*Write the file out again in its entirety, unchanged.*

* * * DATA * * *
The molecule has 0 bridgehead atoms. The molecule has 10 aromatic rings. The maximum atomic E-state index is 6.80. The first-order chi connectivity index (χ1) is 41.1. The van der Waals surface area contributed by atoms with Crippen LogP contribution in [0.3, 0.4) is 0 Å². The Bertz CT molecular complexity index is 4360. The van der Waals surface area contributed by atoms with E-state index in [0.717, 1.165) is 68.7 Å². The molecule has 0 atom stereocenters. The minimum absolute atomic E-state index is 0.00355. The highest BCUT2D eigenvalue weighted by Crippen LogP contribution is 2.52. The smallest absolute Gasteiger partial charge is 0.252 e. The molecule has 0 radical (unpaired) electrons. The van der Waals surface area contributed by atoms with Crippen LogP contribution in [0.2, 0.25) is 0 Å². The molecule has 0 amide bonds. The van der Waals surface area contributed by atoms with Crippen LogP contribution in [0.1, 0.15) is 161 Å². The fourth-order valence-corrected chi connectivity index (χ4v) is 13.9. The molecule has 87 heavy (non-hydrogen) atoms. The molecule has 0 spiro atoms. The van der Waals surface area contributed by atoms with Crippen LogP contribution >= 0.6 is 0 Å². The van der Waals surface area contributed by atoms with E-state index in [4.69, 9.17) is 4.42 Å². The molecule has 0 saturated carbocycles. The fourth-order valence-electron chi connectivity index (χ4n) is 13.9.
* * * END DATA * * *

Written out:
The molecule has 0 bridgehead atoms. The molecule has 10 aromatic rings. The maximum atomic E-state index is 6.80. The first-order chi connectivity index (χ1) is 41.1. The van der Waals surface area contributed by atoms with Crippen LogP contribution in [0.3, 0.4) is 0 Å². The Bertz CT molecular complexity index is 4360. The van der Waals surface area contributed by atoms with E-state index in [0.717, 1.165) is 68.7 Å². The molecule has 0 atom stereocenters. The minimum absolute atomic E-state index is 0.00355. The highest BCUT2D eigenvalue weighted by Crippen LogP contribution is 2.52. The smallest absolute Gasteiger partial charge is 0.252 e. The molecule has 0 radical (unpaired) electrons. The van der Waals surface area contributed by atoms with Crippen LogP contribution in [0.2, 0.25) is 0 Å². The molecule has 0 amide bonds. The van der Waals surface area contributed by atoms with Crippen LogP contribution in [0.1, 0.15) is 161 Å². The fourth-order valence-corrected chi connectivity index (χ4v) is 13.9. The molecule has 87 heavy (non-hydrogen) atoms. The molecule has 0 spiro atoms. The van der Waals surface area contributed by atoms with Crippen LogP contribution >= 0.6 is 0 Å². The van der Waals surface area contributed by atoms with E-state index in [4.69, 9.17) is 4.42 Å². The molecule has 0 saturated carbocycles. The fourth-order valence-electron chi connectivity index (χ4n) is 13.9.